Synopses & Reviews
This volume examines comparatively the views and principles of seven prominent ethical traditions on the issue of the making of state and national boundaries. The traditions represented are Judaism, Christianity, Islam, natural law, Confucianism, liberalism and international law. Each contributor is an expert within one of these traditions and demonstrates how that tradition can handle the five dominant methods of altering state and national boundaries: conquest, settlement, purchase, inheritance and secession. Readers range from upper-level undergraduates to scholars in philosophy, political science, international relations and comparative religion.
"The editors have drawn together seven different traditions--Jewish, Confucian, Christian, Islamic, natural law, liberal, and international law--which offer various conceptualizations of boundary making and unmaking.... [This volume's real value lies in its ability to bring these traditions in the main discourse on these questions, thus offering readers intriguing new perspectives.... Highly recommended." Choice traditions into the main discourse on these q
Examines the views of seven prominent ethical traditions on the making and unmaking of boundaries.
Table of Contents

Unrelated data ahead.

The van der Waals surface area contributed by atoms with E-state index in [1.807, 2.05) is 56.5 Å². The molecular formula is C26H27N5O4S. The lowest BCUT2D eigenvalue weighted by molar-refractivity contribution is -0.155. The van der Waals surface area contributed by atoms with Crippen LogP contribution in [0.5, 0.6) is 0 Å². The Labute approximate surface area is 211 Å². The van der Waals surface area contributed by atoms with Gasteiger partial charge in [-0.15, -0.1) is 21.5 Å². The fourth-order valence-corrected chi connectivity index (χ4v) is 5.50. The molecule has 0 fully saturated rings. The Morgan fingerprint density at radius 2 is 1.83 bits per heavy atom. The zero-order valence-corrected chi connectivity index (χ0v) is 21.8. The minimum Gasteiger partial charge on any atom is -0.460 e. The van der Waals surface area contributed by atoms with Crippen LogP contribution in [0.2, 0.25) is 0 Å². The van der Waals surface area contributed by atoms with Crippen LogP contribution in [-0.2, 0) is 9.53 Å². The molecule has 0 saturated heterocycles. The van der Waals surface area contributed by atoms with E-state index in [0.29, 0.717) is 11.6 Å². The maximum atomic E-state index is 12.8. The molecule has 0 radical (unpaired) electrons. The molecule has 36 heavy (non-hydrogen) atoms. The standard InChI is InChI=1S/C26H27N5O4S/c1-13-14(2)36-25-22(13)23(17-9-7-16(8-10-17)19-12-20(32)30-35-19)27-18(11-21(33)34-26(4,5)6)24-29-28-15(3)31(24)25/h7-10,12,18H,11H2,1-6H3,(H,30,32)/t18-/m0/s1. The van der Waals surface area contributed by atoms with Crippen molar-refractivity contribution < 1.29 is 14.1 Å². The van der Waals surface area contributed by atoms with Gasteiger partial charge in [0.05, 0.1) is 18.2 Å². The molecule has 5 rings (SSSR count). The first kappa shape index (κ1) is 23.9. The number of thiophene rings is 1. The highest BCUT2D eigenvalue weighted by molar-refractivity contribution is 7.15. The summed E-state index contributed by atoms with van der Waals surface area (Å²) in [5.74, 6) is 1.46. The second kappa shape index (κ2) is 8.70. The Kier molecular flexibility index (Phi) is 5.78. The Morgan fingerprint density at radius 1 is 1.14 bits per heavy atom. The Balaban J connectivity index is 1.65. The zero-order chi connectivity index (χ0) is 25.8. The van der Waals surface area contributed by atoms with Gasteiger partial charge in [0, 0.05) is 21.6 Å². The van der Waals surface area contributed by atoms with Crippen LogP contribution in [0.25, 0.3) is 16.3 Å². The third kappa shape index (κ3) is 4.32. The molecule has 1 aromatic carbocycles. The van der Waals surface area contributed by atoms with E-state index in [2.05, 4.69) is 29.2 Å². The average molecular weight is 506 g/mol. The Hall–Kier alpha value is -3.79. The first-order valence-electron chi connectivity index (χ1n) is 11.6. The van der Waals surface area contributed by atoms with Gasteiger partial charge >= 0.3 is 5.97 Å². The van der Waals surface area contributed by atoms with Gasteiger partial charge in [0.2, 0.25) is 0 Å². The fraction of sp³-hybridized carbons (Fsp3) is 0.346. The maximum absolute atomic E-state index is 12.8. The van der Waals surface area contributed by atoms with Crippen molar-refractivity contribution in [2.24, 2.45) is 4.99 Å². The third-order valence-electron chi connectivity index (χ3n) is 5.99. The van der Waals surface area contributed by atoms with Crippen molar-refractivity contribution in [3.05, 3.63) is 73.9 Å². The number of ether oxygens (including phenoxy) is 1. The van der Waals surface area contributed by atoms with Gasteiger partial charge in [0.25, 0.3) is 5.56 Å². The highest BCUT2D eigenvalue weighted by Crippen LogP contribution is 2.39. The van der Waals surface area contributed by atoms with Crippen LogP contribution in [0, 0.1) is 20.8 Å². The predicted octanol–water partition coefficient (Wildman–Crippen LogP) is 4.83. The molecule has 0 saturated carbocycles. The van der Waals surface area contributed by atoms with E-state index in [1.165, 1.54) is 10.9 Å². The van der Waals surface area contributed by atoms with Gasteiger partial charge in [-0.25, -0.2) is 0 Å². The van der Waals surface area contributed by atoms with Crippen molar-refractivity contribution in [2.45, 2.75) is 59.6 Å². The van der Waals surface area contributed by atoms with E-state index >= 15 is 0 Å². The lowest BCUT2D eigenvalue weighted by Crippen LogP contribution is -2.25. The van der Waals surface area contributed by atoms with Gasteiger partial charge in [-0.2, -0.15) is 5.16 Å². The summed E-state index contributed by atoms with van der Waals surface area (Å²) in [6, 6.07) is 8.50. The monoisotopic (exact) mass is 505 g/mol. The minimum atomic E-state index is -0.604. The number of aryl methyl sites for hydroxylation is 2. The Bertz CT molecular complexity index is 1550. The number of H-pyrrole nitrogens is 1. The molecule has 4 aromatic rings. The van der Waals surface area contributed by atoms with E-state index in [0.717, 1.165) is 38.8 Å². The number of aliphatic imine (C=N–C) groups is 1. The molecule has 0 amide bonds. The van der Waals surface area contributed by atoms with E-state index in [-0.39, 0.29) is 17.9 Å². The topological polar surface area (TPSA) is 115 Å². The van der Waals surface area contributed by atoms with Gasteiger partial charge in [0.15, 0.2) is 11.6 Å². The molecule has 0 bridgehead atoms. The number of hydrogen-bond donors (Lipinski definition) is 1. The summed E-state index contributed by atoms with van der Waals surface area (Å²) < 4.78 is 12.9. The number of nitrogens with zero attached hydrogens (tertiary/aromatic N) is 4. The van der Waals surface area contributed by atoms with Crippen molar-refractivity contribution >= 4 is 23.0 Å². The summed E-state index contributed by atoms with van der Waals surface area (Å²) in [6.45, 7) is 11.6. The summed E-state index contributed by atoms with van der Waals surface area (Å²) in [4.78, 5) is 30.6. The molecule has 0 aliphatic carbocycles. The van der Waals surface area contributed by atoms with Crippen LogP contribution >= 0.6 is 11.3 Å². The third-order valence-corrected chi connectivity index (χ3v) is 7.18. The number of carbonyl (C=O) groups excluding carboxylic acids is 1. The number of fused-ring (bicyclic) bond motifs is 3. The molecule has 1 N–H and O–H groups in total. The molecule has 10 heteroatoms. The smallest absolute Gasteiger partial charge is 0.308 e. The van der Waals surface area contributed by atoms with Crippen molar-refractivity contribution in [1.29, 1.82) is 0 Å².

1. Introduction Allen Buchanan and Margaret Moore; Part I. The Jewish Tradition: 2. Making and unmaking the boundaries of the Holy Land Menachem Lorberbaum; 3. Man-made boundaries and man-made holiness in the Jewish tradition Daniel Statman; Part II. The Confucian Tradition: 4. The making and unmaking of boundaries: a contemporary Confucian perspective Daniel Bell; 5. Borders of our minds: territories, boundaries, and power in the Confucian tradition L. H. M. Ling; Part III. The Christian Tradition: 6. The Christian tradition Anthony Pagden; 7. Christianity and territorial right Reverend Oliver O'Donovan; Part IV. The Natural Law Tradition: 8. The making and unmaking of boundaries from the Natural Law perspective Richard Tuck; 9. Natural Law and the re-making of boundaries John Finnis; Part V. The Islamic Tradition: 10. Political boundaries and moral communities: an Islamic perspective Sohail H. Hashmi; 11. The unbounded law of God and territorial boundaries Khaled Abou El Fadl; Part VI. The Liberal Tradition: 12. The making and unmaking of boundaries: what liberalism has to say Allen Buchanan; 13. Liberalism and boundaries: a response to Allen Buchanan David Miller; Part VI. The International Law Tradition: 14. The making and unmaking of boundaries: international law Andrew Hurrell; 15. People and boundaries: an internationalized public law approach Benedict Kingsbury; Part VIII. Conclusion: 16. Overview Margaret Moore.